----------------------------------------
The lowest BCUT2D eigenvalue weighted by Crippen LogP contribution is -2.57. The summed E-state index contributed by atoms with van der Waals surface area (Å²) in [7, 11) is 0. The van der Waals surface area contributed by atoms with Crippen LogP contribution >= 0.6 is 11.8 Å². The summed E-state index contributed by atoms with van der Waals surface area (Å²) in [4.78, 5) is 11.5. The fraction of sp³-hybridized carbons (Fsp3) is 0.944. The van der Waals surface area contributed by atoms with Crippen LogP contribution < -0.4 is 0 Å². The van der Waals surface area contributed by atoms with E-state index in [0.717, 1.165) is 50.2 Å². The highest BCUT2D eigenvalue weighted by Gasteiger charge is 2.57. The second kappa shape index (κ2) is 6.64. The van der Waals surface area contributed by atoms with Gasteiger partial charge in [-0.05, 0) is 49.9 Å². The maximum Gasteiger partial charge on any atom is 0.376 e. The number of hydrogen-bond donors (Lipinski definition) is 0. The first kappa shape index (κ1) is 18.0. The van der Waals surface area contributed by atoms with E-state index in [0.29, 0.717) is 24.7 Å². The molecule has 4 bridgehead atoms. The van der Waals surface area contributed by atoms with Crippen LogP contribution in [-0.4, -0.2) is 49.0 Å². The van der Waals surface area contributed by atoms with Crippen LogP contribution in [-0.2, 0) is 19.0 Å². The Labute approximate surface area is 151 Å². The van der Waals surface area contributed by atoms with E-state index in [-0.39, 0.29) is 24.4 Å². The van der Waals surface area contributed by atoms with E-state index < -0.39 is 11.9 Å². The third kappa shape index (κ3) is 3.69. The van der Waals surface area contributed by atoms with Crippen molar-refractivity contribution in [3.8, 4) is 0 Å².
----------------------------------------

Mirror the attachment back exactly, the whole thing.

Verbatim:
The lowest BCUT2D eigenvalue weighted by Crippen LogP contribution is -2.57. The summed E-state index contributed by atoms with van der Waals surface area (Å²) in [7, 11) is 0. The van der Waals surface area contributed by atoms with Crippen LogP contribution >= 0.6 is 11.8 Å². The summed E-state index contributed by atoms with van der Waals surface area (Å²) in [4.78, 5) is 11.5. The fraction of sp³-hybridized carbons (Fsp3) is 0.944. The van der Waals surface area contributed by atoms with Crippen LogP contribution < -0.4 is 0 Å². The van der Waals surface area contributed by atoms with E-state index in [0.717, 1.165) is 50.2 Å². The highest BCUT2D eigenvalue weighted by Gasteiger charge is 2.57. The second kappa shape index (κ2) is 6.64. The van der Waals surface area contributed by atoms with Gasteiger partial charge in [-0.05, 0) is 49.9 Å². The maximum Gasteiger partial charge on any atom is 0.376 e. The number of hydrogen-bond donors (Lipinski definition) is 0. The first kappa shape index (κ1) is 18.0. The van der Waals surface area contributed by atoms with E-state index in [0.29, 0.717) is 24.7 Å². The molecule has 4 bridgehead atoms. The van der Waals surface area contributed by atoms with Crippen LogP contribution in [-0.4, -0.2) is 49.0 Å². The van der Waals surface area contributed by atoms with Crippen LogP contribution in [-0.2, 0) is 19.0 Å². The Labute approximate surface area is 151 Å². The van der Waals surface area contributed by atoms with E-state index in [-0.39, 0.29) is 24.4 Å². The van der Waals surface area contributed by atoms with E-state index < -0.39 is 11.9 Å². The third kappa shape index (κ3) is 3.69. The van der Waals surface area contributed by atoms with Crippen molar-refractivity contribution in [3.8, 4) is 0 Å².